Back in 2007 Leona Helmsley, billionaire hotelier, left $12 million to her dog, Trouble. She had become a recluse in her later years, and her dog was her best friend. She also left instructions for her dog to be buried next to her at the 12,000-square-foot Helmsley family mausoleum in Sleepy Hollow Cemetery in New York. But dogs aren’t allowed to be buried with people at the same cemetery so her Maltese had to make other plans. In more recent years, a Tennessee man left $5 million to his dog to be transferred to a trust for his beloved border collie.
Dogs provide love and companionship and are also huge emotional support for people with health issues. Can we go too far with our dogs and replace our relationships with people? Who knows? Many people find the world to be harsh and dogs love us unconditionally.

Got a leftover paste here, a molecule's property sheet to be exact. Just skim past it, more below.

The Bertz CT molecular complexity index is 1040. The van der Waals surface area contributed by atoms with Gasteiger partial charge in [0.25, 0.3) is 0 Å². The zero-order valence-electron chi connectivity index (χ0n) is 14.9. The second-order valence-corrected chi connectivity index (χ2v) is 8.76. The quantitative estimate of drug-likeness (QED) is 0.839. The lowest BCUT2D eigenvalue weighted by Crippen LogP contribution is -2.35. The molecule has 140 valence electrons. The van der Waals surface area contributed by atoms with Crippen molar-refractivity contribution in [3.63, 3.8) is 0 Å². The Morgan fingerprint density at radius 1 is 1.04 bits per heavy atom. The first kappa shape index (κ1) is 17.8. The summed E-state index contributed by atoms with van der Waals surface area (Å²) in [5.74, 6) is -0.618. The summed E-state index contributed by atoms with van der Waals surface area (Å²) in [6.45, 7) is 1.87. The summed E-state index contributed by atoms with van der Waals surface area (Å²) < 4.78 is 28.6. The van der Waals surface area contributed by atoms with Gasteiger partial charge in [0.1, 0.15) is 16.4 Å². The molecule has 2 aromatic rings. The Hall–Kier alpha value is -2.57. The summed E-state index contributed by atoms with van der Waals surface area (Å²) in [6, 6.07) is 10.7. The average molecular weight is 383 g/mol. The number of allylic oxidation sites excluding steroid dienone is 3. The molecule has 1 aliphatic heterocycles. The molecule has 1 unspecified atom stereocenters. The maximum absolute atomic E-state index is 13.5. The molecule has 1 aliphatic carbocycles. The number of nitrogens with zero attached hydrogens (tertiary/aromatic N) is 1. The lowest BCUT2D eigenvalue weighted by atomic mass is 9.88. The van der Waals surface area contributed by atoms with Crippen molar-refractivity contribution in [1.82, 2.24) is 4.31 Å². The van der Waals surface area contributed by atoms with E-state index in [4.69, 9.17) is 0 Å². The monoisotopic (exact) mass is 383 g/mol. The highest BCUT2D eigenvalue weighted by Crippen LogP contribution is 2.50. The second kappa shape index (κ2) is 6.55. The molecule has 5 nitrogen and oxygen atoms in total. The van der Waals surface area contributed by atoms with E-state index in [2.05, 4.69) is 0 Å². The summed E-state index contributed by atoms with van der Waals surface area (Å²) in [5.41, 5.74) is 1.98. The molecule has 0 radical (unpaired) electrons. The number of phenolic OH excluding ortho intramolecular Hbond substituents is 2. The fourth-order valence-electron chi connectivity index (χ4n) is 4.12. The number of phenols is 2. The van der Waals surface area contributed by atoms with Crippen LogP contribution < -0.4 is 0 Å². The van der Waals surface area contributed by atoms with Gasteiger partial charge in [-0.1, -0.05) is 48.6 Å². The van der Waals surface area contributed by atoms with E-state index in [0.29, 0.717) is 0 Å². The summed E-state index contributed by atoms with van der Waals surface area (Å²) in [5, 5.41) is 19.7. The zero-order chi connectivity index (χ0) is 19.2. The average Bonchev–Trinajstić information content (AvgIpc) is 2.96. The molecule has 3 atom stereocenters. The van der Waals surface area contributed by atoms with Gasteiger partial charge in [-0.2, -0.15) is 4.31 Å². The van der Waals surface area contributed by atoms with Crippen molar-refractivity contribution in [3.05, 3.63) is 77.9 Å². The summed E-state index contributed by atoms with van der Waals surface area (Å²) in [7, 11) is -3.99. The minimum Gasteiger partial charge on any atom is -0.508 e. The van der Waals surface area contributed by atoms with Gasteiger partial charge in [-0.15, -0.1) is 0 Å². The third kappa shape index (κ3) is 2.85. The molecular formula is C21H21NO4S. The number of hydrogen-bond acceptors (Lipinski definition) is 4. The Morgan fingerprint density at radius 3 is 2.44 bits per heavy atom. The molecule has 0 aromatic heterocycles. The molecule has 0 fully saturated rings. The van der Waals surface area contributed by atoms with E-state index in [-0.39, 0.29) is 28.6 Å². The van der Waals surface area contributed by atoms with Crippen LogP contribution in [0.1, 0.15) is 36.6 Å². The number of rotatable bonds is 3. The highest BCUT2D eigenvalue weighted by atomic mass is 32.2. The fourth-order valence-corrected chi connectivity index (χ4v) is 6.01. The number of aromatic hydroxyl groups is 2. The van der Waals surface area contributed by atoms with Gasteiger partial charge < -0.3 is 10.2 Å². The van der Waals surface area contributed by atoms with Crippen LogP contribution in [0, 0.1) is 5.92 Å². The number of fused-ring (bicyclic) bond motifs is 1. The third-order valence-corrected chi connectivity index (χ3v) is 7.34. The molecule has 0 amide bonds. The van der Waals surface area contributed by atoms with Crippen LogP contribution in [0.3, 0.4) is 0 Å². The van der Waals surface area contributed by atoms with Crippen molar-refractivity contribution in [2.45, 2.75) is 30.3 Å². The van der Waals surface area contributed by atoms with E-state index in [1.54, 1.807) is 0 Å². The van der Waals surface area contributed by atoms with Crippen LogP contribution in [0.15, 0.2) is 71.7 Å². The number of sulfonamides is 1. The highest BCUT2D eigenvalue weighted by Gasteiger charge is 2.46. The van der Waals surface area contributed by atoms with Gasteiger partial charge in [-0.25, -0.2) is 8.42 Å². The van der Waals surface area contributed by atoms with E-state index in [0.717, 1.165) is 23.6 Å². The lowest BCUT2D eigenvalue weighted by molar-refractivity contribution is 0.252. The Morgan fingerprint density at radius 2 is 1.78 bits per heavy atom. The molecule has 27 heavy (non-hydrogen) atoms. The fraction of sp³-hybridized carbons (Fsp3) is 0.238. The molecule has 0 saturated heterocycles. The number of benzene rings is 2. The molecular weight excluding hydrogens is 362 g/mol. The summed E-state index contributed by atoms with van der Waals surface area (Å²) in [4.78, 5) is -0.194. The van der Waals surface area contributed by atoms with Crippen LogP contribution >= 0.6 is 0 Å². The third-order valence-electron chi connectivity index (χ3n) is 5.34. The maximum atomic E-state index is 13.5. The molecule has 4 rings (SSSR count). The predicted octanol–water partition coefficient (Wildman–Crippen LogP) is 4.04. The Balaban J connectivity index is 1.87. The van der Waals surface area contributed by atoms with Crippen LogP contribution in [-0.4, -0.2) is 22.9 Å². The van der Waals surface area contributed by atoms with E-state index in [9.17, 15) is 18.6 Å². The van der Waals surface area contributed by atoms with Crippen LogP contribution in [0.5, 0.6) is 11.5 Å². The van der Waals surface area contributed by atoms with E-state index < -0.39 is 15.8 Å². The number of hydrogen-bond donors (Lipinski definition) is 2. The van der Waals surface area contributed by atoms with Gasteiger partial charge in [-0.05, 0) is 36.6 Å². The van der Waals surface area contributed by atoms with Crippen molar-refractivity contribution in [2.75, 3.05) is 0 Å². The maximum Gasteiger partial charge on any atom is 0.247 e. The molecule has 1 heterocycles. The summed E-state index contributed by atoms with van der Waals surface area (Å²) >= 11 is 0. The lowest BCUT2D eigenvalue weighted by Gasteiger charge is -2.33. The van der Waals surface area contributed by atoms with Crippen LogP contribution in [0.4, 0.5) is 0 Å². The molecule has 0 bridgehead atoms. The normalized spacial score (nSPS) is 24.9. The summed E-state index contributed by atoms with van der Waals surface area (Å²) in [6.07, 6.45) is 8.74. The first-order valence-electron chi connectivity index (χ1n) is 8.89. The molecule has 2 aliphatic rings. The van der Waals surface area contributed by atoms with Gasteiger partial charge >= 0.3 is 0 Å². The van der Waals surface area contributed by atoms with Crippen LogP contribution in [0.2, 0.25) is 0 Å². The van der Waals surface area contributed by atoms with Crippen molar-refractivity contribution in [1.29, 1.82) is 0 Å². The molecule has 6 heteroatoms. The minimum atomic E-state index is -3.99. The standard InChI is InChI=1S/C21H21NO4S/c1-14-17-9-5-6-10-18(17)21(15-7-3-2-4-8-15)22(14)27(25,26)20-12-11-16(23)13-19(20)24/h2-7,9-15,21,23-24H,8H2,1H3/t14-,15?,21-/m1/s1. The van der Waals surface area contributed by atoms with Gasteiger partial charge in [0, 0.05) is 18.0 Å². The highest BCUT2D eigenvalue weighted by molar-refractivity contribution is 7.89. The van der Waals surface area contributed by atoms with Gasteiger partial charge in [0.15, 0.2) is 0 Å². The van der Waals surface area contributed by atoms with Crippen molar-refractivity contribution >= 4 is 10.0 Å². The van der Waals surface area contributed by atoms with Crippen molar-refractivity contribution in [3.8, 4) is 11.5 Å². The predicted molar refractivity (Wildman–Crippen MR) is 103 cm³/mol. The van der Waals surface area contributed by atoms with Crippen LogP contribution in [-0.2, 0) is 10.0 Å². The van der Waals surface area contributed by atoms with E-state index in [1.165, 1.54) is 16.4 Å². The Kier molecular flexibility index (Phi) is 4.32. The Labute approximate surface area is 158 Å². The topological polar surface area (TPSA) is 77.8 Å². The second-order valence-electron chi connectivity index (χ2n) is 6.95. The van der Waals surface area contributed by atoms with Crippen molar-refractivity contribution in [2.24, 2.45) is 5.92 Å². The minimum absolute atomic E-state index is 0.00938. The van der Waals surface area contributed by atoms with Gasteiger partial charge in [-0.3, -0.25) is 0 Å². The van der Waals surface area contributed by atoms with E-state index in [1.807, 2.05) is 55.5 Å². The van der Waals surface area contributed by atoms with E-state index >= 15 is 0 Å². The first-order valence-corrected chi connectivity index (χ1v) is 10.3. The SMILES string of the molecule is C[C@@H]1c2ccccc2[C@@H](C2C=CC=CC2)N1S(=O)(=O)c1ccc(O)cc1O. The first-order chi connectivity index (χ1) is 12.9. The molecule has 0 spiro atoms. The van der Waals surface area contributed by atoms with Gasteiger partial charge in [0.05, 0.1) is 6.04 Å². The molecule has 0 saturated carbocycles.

When Mickey Rourke won a Golden Globe as an actor, he thanked his dogs.
If it had not been for the therapeutic effects of his relationship with his dogs, Mickey Rourke might not have been alive to accept his award. Mickey Rourke says that his dog, Beau Jack, saved his life. He felt suicidal but his dog meant too much to him to leave the world. When his dog died, Mickey Rourke recalls, “I gave him mouth-to-mouth for 45 minutes before they peeled me off. Depressed? He died at my home, and I didn’t go back for two weeks.”
The American Kennel Club has published the science-based benefits of owning a dog. Among them are cardiovascular benefits, lower blood pressure, reduced stress, reduced depression, and increased exercise (dogs keep you moving)!